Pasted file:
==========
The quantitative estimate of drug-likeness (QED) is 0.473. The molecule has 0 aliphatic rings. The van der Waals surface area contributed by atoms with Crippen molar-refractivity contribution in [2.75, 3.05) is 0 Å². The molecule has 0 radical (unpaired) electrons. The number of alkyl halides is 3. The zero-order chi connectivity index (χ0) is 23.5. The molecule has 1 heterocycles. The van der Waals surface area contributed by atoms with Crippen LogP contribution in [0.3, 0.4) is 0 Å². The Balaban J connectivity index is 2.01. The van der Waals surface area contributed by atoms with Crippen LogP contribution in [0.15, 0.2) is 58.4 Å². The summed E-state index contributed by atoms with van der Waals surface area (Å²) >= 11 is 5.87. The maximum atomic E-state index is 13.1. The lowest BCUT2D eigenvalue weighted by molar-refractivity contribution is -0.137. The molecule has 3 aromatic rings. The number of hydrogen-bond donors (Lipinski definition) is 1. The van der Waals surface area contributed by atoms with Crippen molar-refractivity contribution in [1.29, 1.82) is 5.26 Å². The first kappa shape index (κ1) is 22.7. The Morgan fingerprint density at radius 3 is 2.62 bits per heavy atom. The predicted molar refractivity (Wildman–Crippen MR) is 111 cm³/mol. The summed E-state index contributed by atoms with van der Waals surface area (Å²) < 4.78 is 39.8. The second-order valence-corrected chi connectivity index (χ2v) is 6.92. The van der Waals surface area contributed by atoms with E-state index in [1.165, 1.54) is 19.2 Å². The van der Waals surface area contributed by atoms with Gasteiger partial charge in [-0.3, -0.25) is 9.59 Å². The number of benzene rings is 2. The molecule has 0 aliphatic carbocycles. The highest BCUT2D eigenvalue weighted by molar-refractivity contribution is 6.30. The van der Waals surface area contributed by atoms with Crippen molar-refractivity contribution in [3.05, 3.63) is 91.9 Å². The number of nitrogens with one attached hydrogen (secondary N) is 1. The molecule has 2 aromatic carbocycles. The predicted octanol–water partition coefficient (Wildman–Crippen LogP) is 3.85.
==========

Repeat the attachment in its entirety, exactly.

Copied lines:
The quantitative estimate of drug-likeness (QED) is 0.473. The molecule has 0 aliphatic rings. The van der Waals surface area contributed by atoms with Crippen molar-refractivity contribution in [2.75, 3.05) is 0 Å². The molecule has 0 radical (unpaired) electrons. The number of alkyl halides is 3. The zero-order chi connectivity index (χ0) is 23.5. The molecule has 1 heterocycles. The van der Waals surface area contributed by atoms with Crippen LogP contribution in [0.3, 0.4) is 0 Å². The Balaban J connectivity index is 2.01. The van der Waals surface area contributed by atoms with Crippen LogP contribution in [0.15, 0.2) is 58.4 Å². The summed E-state index contributed by atoms with van der Waals surface area (Å²) >= 11 is 5.87. The maximum atomic E-state index is 13.1. The lowest BCUT2D eigenvalue weighted by molar-refractivity contribution is -0.137. The molecule has 3 aromatic rings. The number of hydrogen-bond donors (Lipinski definition) is 1. The van der Waals surface area contributed by atoms with Crippen molar-refractivity contribution in [1.29, 1.82) is 5.26 Å². The first kappa shape index (κ1) is 22.7. The Morgan fingerprint density at radius 3 is 2.62 bits per heavy atom. The predicted molar refractivity (Wildman–Crippen MR) is 111 cm³/mol. The summed E-state index contributed by atoms with van der Waals surface area (Å²) < 4.78 is 39.8. The second-order valence-corrected chi connectivity index (χ2v) is 6.92. The van der Waals surface area contributed by atoms with E-state index in [1.165, 1.54) is 19.2 Å². The van der Waals surface area contributed by atoms with Gasteiger partial charge in [-0.3, -0.25) is 9.59 Å². The number of benzene rings is 2. The molecule has 0 aliphatic carbocycles. The highest BCUT2D eigenvalue weighted by molar-refractivity contribution is 6.30. The van der Waals surface area contributed by atoms with Crippen molar-refractivity contribution in [3.05, 3.63) is 91.9 Å². The number of nitrogens with one attached hydrogen (secondary N) is 1. The molecule has 2 aromatic carbocycles. The predicted octanol–water partition coefficient (Wildman–Crippen LogP) is 3.85.